The reading includes a passage which reminds us that we were given the Land in order to serve the elevating and life-giving purpose of Hashem with love. This passage mentions that we were given “a land flowing with milk and honey” (Deuteronomy 6:3), and in the very next verse, it states:
“Hear O Israel, Hashem is our God, Hashem is One!” And you shall love Hashem, your God, with all your heart, all your soul, and with all your possessions.” (6:4,5)
The reading also mentions mitzvos which remind us that serving the elevating and life-giving purpose of Hashem includes the sharing of our resources with those in need. For example, the reading mentions the following mitzvah:
“If there will be among you a needy person from among one of your brethren in any of your cities, in your land that Hashem, your God, gives you, you shall not harden your heart nor shall you close your hand against your needy brother. Rather you shall open, open your hand to him…” (Deuteronomy 15:7,8).
In the altruistic spirit of the above passage, the reading has reminders that when we journey to Jerusalem for the pilgrimage festivals, we should include the needy and the lonely in our family celebrations, as this too is serving the elevating and life-giving purpose of Hashem. For example, the reading has the following passage regarding the pilgrimage festival of Succos, which also celebrates the culmination of the harvest:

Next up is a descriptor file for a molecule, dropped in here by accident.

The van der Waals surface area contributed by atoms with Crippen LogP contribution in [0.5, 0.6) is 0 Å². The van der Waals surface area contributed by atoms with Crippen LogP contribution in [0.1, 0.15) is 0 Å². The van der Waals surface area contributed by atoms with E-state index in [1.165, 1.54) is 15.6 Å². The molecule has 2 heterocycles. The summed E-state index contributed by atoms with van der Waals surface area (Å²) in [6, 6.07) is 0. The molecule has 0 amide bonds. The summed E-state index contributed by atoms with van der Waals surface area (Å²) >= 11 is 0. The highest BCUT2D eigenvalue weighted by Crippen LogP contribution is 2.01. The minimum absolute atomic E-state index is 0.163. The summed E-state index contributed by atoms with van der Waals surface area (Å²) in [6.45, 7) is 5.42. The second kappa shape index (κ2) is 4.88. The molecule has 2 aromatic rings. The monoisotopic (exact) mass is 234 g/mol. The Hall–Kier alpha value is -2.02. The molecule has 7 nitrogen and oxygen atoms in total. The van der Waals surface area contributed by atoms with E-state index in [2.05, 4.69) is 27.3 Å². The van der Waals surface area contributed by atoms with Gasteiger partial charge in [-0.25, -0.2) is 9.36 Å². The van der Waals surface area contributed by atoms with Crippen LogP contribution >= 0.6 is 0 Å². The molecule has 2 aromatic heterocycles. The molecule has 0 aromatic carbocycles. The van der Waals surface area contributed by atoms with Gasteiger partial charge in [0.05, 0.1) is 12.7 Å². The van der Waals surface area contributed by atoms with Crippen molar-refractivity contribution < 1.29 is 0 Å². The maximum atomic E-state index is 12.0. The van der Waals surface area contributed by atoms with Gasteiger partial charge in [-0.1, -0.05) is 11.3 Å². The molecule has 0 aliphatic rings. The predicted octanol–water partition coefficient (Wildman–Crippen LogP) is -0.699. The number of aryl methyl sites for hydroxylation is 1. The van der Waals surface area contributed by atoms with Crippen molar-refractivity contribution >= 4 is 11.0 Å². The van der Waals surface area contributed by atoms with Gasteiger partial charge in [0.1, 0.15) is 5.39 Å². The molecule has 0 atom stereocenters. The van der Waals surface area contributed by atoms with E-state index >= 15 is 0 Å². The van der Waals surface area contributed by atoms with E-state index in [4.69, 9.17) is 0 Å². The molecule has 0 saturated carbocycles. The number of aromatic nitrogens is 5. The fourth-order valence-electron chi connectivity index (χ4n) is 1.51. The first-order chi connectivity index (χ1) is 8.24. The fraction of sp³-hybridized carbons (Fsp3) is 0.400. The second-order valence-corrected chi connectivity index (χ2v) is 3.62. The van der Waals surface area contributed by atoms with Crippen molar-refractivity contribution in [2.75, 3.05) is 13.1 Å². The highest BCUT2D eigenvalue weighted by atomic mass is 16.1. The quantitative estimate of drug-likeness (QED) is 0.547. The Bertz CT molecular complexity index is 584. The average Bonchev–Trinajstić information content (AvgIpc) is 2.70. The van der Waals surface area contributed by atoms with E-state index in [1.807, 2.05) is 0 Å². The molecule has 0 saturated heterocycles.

“You shall rejoice on your festival – you, your son, your daughter, your male servant, your female servant, the Levite, the stranger, the orphan, and the widow who are within your cities.” (Deuteronomy 16:14)
Why, however, are the above passages from the Torah and other related passages read to our entire people at the end of the Sabbatical Year? During the Sabbatical Year, we did not work the land, and loans were canceled at the end of the year. As Rabbi Samson Raphael Hirsch points out, at the end of the Sabbatical Year, following the Festival of Succos, a new period of agriculture and business begins in the Land of Zion. I would therefore like to suggest that these passages from the Book of Deuteronomy are to inspire us to begin this new period of economic activity with the consciousness that our prosperity and success in the Land depend on our fulfillment of the Torah.
The mitzvah to have this national gathering of renewal at the end of the Sabbatical Year will be renewed when most of our people will once again be living in the Land of Zion. According to our prophets, this ingathering of our exiles will take place at the dawn of the messianic age. In the meanwhile, we can hasten the arrival of this new age through increasing our awareness that the fulfillment of the Torah is the goal of our living in Zion. Let us therefore ensure that all our present activities in Zion, including our political activities, are in the spirit of this goal. This is the deeper meaning of the opening proclamation from the haftorah – portion from the prophets – which we chant on the Shabbos before Yom Kippur:
“Return O Israel, to Hashem, your God!” (Hosea 14:2)
Have a Good and Renewing Shabbos,
Yosef Ben Shlomo Hakohen